Last year, changes to the Google Chrome browser (the browser of choice for most of the world) meant websites that hadn’t been converted to HTTPS started to display this next to the website url in the browser bar:
If an insecure website had a contact form on it, the website visitor would see this message when trying to submit an enquiry:
A little off-putting! And a disaster if you rely on your website’s contact form for enquiries.
The 2017 changes to the Chrome browser were just a warning shot, however. In July 2018, their newest update will mark non-secure websites more clearly:
So it’s time. If you’ve not yet converted your website to HTTPS, you must do it now.
Why is Google forcing this onto the internet?
Because it provides people browsing websites with three key layers of protection:
- Authentication – prevents ‘man-in-the-middle’ attacks and provides a guarantee that the user is communicating with the exact website that was intended.
- Encryption – provides privacy by encrypting the exchanged data. This ensures that conversations won’t be eavesdropped and information can’t be stolen.
- Data integrity – prevents data from being modified or corrupted during the transfer.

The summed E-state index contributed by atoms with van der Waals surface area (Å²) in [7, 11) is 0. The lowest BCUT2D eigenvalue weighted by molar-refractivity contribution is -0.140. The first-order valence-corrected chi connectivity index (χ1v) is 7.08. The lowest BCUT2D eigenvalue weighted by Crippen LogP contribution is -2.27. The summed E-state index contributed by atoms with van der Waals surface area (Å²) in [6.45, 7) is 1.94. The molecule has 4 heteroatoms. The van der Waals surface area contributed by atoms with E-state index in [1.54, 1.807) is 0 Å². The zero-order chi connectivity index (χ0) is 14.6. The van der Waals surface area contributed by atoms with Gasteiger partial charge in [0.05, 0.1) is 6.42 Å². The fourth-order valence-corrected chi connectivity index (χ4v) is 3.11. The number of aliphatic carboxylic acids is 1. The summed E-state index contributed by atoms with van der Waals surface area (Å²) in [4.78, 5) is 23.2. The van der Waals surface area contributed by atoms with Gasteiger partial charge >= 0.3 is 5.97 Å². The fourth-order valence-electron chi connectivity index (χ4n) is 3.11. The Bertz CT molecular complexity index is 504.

The right way to make your website HTTPS
Contrary to what many people think, it goes beyond simply installing an SSL certificate on your domain. There are a whole range of aspects that need to be considered when migrating to https, to ensure there are no issues with your website, or how Google sees it. These include:
- Updating website code to remove any instances of ‘HTTP’ from every page
- Setting up redirects to force all traffic to HTTPS
- Updating Google that these changes have been made
- Ensuring social media share numbers are transferred
- Configuring a new sitemap
- Updating Robots.txt
- Updating canonical tags to make sure they are pointing to HTTPS
- Confirming all website pages are displaying correctly
And these are just the basics.
We also recommend that the following protocols are implemented to make sure your site is running optimally after the change
- Enable HSTS. (This tells the browser to request https pages automatically, even if the user enters HTTP. This protects your website against downgrade attacks and cookie hijacking.)
- Enable OCSP Stapling. (Speeds up your website by reducing the time the browser needs to cross reference the Certificate Authority.)
Note: Your website will also benefit from being HTTPS in a number of other areas as well, as detailed in a previous post here.
There is a lot to consider there, however there is no getting away from it – if you have a website, it MUST be fully HTTPS compliant by July 2018.